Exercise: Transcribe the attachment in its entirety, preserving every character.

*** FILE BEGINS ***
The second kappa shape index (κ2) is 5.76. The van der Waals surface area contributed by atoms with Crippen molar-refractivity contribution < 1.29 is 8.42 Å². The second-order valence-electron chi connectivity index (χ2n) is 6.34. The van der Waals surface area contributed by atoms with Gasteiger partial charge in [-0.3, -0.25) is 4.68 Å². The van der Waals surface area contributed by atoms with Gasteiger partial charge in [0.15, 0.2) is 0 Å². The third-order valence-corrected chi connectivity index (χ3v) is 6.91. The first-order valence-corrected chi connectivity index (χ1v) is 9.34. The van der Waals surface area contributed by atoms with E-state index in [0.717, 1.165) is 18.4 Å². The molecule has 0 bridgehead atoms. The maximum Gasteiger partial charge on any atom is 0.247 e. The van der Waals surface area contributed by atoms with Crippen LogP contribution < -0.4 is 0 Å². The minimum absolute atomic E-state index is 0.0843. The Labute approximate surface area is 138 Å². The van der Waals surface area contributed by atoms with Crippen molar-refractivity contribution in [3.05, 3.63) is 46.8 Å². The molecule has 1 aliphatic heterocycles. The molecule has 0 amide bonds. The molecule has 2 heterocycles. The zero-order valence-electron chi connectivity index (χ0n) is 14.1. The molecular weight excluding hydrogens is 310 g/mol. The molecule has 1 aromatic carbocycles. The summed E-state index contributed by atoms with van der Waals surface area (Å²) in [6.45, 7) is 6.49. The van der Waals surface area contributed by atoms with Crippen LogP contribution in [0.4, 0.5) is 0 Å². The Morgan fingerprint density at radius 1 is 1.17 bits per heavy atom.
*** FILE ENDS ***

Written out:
The second kappa shape index (κ2) is 5.76. The van der Waals surface area contributed by atoms with Crippen molar-refractivity contribution < 1.29 is 8.42 Å². The second-order valence-electron chi connectivity index (χ2n) is 6.34. The van der Waals surface area contributed by atoms with Gasteiger partial charge in [-0.3, -0.25) is 4.68 Å². The van der Waals surface area contributed by atoms with Gasteiger partial charge in [0.15, 0.2) is 0 Å². The third-order valence-corrected chi connectivity index (χ3v) is 6.91. The first-order valence-corrected chi connectivity index (χ1v) is 9.34. The van der Waals surface area contributed by atoms with E-state index in [0.717, 1.165) is 18.4 Å². The molecule has 0 bridgehead atoms. The maximum Gasteiger partial charge on any atom is 0.247 e. The van der Waals surface area contributed by atoms with Crippen LogP contribution < -0.4 is 0 Å². The minimum absolute atomic E-state index is 0.0843. The Labute approximate surface area is 138 Å². The van der Waals surface area contributed by atoms with Crippen molar-refractivity contribution in [3.05, 3.63) is 46.8 Å². The molecule has 1 aliphatic heterocycles. The molecule has 0 amide bonds. The molecule has 2 heterocycles. The zero-order valence-electron chi connectivity index (χ0n) is 14.1. The molecular weight excluding hydrogens is 310 g/mol. The molecule has 1 aromatic carbocycles. The summed E-state index contributed by atoms with van der Waals surface area (Å²) in [6.45, 7) is 6.49. The van der Waals surface area contributed by atoms with Crippen LogP contribution in [0.4, 0.5) is 0 Å². The Morgan fingerprint density at radius 1 is 1.17 bits per heavy atom.